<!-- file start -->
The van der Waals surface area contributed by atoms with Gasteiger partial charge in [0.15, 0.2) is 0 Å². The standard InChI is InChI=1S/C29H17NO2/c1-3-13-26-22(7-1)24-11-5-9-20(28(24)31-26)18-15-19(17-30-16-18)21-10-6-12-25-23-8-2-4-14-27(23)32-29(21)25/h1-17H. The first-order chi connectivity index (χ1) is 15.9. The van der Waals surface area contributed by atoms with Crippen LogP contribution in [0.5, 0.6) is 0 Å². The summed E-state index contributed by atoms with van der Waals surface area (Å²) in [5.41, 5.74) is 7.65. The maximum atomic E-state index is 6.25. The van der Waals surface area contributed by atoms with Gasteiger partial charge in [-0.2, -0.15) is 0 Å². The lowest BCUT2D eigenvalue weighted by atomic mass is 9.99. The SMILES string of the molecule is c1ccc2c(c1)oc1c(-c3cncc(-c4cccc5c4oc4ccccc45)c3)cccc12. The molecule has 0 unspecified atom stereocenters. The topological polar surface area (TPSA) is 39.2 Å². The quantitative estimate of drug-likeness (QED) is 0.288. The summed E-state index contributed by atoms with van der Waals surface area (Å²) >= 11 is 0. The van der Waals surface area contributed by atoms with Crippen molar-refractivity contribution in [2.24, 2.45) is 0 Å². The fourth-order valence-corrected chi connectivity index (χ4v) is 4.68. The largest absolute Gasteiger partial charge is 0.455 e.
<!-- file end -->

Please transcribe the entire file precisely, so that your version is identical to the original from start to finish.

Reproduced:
The van der Waals surface area contributed by atoms with Gasteiger partial charge in [0.15, 0.2) is 0 Å². The standard InChI is InChI=1S/C29H17NO2/c1-3-13-26-22(7-1)24-11-5-9-20(28(24)31-26)18-15-19(17-30-16-18)21-10-6-12-25-23-8-2-4-14-27(23)32-29(21)25/h1-17H. The first-order chi connectivity index (χ1) is 15.9. The van der Waals surface area contributed by atoms with Crippen LogP contribution in [0.5, 0.6) is 0 Å². The summed E-state index contributed by atoms with van der Waals surface area (Å²) in [5.41, 5.74) is 7.65. The maximum atomic E-state index is 6.25. The van der Waals surface area contributed by atoms with Gasteiger partial charge in [-0.2, -0.15) is 0 Å². The lowest BCUT2D eigenvalue weighted by atomic mass is 9.99. The SMILES string of the molecule is c1ccc2c(c1)oc1c(-c3cncc(-c4cccc5c4oc4ccccc45)c3)cccc12. The molecule has 0 unspecified atom stereocenters. The topological polar surface area (TPSA) is 39.2 Å². The quantitative estimate of drug-likeness (QED) is 0.288. The summed E-state index contributed by atoms with van der Waals surface area (Å²) >= 11 is 0. The van der Waals surface area contributed by atoms with Crippen molar-refractivity contribution in [2.24, 2.45) is 0 Å². The fourth-order valence-corrected chi connectivity index (χ4v) is 4.68. The largest absolute Gasteiger partial charge is 0.455 e.